So I started to think about what I would need to sustain myself in case of a tea-people revolt, or a ninja attack, or the coming of judeo-christian God into my happy secular world with the intention of kicking my heathen hiney. (Because obviously the thing to do when dealing with something this “out there” is to make a list.) It’s sort of the whole “what would you take with you to a deserted island’ thing on steroids. I’m assuming I have to be alone. Stranger still are the answers I came up with:

  • Astronaut ice cream. Remember that? The stuff you used to get at the Science Museum? Seems like good survival food.
  • Cheese curls.
  • Chocolate. Specifically Cadbury Dairy Milk and Flake bars and Ghirardelli dark chocolate – the darker the better.
  • A wide variety of fruits.
  • The ability to get tri-state area, “good” pizza, and other food delivered.
  • Dunkin’ Donuts coffee on tap.
  • Peach Ramune.
  • Apple cider.
  • Patrón. 😀 (Olé!)
  • As for non-edibles, I’d need a well equipped iPad 2. That’s my books, video games, music, and just about everything else. I’ll assume there’s internet access wherever I’m hiding – hiding while getting pizza and wings delivered and drinking tequila. Sounds like college.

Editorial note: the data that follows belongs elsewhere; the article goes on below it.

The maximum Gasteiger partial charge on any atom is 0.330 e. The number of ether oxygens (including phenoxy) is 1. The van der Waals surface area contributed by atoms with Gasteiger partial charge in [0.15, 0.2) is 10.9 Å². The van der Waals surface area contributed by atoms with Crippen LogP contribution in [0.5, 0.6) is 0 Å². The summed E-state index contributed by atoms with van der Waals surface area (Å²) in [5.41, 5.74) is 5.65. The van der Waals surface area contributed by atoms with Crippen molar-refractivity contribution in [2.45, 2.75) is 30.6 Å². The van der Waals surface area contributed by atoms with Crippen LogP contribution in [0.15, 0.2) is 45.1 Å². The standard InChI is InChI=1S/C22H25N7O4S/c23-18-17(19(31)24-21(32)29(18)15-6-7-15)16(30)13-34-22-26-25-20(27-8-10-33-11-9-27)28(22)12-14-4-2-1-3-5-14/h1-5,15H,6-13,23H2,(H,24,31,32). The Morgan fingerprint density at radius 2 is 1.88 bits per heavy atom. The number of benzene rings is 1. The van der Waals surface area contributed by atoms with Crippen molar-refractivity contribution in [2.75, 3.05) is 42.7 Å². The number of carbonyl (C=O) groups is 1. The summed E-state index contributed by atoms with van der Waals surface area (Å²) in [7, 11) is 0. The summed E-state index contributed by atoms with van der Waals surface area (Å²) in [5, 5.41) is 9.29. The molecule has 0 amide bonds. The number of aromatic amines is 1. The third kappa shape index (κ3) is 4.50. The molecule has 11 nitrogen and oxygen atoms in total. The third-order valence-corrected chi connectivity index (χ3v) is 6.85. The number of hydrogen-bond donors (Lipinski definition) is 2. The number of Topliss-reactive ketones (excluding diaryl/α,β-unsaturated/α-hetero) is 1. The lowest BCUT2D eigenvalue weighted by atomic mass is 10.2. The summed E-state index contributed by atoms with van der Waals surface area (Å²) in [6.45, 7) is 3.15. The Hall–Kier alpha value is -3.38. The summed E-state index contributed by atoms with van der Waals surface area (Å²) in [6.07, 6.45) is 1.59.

So, in the event the four horsemen of the apocalypse show up, I’m apparently going to spend that last scraps of my life getting in touch with my geekdom. Yes, it’s completely random and makes little sense. That is how I process this nonsense that is taken as granite hard fact by many in this country. A dozen years ago when people started squawking about the world ending in the year 2000, everyone recognized that as a bit nutty and moved on. This guy says it now and people store food reserves. And if you say “Hmm, I think I smell some bullfunky here, then you’re one of ‘them’ – one of those country-destroyers.” The mainstreaming of fear and ideas that used to be the fringiest of the fringe and making people frightened not only of the future, but of a significant portion of the country’s population day in and day out is why I don’t like Glenn Beck.